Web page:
A review of history

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Our perception of historical figures, whether great or terrible, is precisely that, a perception. We picture events in the past as being a certain way, often painting a rosier picture of people and events than is accurate. Reflecting on the current political climate is significantly above my pay grade, however one thing as been made more and more apparent to me as I watch events happen around the world- we often redefine historical figures and historical people to better match how we want the world to be. Allow me an example. Alexander Hamilton is currently a role model to many especially since the Broadway musical launched. Certainly there are many aspects of Alexander Hamilton’s life that are laudable. His work ethic in drafting our current economic system. His willingness to state his opinion no matter the cost. His enthusiasm for creating a better country. The thing that people love about the musical in today’s political climate is the fact that a young immigrant who began with nothing, invented and defined the financial system in America. However to get to place Alexander Hamilton on the pedestal of virtue and greatness much has been glanced over. For approximately year Hamilton had an affair with a woman 11 years younger. Throughout his life he was impatient and tirelessly self promoting to the point at which his relationship with George Washington was damaged. Although Aaron Burr is painted as the villain (which is certainly deserved) it was the constant battles for honor and reputation which lead them to that point- a point where verbal arguments were escalated to the level of deadly duals. Taken together, Hamilton did incredible things yet was a broken human being like the rest of us. And that is how is has always been and will always be. Humans rising to incredible heights to take on great challenges while at the same time often falling short of our own expectations and ideals. So let us not become disillusioned believing that we are worse today than the great people of old. Rather let us take hope in the fact that we too can do great things even as we stumble along the way.

A career or a calling

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Often the words career and calling are used together. ‘Find your career and calling’ was a familiar catch phrase during my time in college; however, as ideal as this seems, the truth seems to be more complicated.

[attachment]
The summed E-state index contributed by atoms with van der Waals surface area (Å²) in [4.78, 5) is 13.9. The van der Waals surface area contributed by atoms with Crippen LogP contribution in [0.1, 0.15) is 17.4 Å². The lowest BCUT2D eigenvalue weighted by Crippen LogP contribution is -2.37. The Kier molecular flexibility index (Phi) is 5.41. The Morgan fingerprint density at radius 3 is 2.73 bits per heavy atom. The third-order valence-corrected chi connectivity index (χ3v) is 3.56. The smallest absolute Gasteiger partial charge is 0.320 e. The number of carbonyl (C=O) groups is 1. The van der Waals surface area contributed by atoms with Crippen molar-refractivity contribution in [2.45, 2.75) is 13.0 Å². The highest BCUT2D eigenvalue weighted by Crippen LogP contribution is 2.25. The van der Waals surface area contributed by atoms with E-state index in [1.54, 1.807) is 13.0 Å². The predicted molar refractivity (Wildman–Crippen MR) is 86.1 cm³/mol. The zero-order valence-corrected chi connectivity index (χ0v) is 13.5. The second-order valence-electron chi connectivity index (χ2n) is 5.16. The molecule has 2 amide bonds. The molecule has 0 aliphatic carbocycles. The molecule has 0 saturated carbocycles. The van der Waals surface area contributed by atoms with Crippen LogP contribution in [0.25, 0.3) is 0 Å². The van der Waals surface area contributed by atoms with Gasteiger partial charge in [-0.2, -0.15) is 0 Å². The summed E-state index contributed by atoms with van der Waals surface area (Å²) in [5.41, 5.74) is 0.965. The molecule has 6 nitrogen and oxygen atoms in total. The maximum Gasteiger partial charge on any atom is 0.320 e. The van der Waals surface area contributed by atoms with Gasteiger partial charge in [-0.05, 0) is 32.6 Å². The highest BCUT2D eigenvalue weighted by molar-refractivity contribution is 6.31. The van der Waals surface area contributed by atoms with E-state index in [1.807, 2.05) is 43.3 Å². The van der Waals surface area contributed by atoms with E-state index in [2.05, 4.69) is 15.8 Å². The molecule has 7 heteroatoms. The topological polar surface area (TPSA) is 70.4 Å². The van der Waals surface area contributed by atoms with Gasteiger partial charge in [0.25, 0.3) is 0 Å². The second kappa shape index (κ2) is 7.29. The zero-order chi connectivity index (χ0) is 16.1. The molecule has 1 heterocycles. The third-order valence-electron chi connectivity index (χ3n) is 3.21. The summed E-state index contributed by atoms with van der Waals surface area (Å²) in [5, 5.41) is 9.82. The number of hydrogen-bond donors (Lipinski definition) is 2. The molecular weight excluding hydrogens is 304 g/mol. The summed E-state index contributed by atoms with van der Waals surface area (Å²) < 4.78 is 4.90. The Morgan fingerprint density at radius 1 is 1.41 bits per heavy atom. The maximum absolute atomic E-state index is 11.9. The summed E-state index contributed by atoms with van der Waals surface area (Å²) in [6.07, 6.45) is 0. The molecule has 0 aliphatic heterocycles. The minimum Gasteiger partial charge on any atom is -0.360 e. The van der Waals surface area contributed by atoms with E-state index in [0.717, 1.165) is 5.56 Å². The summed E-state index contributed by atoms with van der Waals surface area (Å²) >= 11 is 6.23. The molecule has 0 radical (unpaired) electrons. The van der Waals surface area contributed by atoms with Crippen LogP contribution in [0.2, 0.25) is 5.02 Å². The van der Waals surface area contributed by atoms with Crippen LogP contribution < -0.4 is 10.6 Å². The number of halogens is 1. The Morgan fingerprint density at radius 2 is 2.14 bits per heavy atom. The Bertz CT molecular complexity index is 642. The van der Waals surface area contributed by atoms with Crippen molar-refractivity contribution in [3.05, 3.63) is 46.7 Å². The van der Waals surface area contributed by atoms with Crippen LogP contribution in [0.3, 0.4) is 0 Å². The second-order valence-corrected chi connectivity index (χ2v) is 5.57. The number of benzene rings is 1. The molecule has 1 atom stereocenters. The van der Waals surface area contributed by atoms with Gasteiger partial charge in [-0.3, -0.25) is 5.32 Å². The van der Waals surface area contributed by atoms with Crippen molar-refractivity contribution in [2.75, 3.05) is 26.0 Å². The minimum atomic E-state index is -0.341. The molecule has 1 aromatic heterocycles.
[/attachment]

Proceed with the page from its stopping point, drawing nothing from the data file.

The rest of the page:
My reflection on the topic, albeit brief, has made the phrase ‘career or calling’ perhaps more accurate. Before determining what one’s career and calling is, it seems that one should first decide whether they want a career OR a calling. The difference, as slight as it may seem, is of the utmost important. If one wants a career, they can hope for a job where they are gainfully employed, being a productive member of society for 40 hours a week. They count on a paycheck at regular intervals, and given the choice between working or recreation, they are bound to select recreation as long as their 40 hour a week obligation has been met. However, if one wants a calling they are asking for an obsession. Something that occupies them not merely during the hours they are at work, but something on which they think, dwell, scheme, and pontificate at all hours of the day and night. This doesn’t mean that nothing else exists for them outside of that, but it does mean that they are working for the love of what they do. If one asks for a career they can complain about long hours, low pay, and few vacation days; however if one asks for a career the hours, pay, and vacation mean little, whereas the resources to make progress, the dedication of the team, and the creativity of those around them are key. Career and calling are different.

Neither career nor calling is superior to the other. Rather one must simply decide which version of life they choose. Many will choose career because it is safe, secure, and there are firm limits to what can be asked of you. However some will choose calling because they are curious, even troubled, by all they see around and can’t help but act.